The U.S. January consumer price index data mainly reflected rebounds in some key components, but still show overall prices are moderating — as would be expected in a recession.
January CPI rose 0.3% overall and increased 0.2% at the core, for a flat reading overall over the year — its best showing since August 1955 — and a 1.7% increase at core over the year.
The core rate was boosted by apparel at a 0.3% rise after a 0.6% decline in December, new vehicles up 0.3% after two months of decline, medical at a 0.4% increase, and tobacco at an 0.8% jump. The latter two categories are chronic price-gainers. Commodities, drugs, and services are all rising in the medical category.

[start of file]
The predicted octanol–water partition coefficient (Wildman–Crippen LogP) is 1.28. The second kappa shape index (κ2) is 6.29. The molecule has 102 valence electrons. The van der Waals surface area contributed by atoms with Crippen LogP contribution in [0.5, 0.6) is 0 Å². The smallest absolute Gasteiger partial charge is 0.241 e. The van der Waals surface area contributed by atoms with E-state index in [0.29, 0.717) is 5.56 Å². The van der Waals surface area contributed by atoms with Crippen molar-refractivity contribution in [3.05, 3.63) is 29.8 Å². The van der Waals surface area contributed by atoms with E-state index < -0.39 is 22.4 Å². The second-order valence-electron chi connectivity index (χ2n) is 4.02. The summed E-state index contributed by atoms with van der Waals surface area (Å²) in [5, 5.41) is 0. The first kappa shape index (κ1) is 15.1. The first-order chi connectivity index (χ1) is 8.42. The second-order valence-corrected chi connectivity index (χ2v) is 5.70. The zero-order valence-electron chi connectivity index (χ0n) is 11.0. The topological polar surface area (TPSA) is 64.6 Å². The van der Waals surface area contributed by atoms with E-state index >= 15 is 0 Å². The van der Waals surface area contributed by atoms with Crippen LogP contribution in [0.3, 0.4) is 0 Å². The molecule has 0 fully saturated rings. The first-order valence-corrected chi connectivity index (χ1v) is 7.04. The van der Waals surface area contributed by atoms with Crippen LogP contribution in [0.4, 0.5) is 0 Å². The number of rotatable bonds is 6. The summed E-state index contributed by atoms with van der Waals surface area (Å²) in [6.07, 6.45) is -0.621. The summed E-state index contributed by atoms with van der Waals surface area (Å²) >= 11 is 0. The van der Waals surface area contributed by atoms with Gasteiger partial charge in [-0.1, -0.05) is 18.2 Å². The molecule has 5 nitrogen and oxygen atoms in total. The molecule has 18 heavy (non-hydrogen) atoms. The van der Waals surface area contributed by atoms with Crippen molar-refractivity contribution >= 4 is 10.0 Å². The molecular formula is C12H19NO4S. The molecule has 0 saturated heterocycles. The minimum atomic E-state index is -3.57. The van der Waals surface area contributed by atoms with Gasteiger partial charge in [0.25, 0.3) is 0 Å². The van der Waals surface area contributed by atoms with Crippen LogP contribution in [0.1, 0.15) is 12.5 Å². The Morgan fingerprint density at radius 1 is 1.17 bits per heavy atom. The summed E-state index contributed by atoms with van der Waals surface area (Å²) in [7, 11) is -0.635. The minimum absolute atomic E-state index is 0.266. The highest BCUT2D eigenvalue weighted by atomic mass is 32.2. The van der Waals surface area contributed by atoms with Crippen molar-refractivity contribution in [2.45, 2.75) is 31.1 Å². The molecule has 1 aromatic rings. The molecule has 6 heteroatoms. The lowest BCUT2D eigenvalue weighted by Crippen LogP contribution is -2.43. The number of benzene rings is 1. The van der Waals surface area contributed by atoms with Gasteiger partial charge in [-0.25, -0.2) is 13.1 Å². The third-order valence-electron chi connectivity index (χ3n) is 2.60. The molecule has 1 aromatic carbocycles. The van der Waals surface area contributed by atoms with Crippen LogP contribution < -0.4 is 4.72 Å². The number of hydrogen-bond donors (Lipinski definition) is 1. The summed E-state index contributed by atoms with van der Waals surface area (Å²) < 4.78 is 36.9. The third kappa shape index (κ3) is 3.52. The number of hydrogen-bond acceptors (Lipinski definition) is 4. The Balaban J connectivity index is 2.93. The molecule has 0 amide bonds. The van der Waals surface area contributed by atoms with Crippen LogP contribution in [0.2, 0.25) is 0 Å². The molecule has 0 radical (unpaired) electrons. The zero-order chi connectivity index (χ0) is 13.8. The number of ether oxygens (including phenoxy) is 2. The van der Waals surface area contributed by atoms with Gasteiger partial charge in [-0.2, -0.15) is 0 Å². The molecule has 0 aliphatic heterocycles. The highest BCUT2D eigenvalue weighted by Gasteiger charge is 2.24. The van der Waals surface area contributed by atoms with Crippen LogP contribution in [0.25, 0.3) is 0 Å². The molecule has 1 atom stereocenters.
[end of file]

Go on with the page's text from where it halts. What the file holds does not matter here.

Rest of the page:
Food was up 0.1%, held down by a decline in meats, dairy, and fruits. Energy was up 1.7% after months of decline, mainly reflecting a 6% increase for gas prices.
A Bureau of Labor Statistics economist opined that CPI’s overall over-the-year rate could go negative next month if recent trends continue. He also said gasoline prices are likely to continue higher.
— Market News International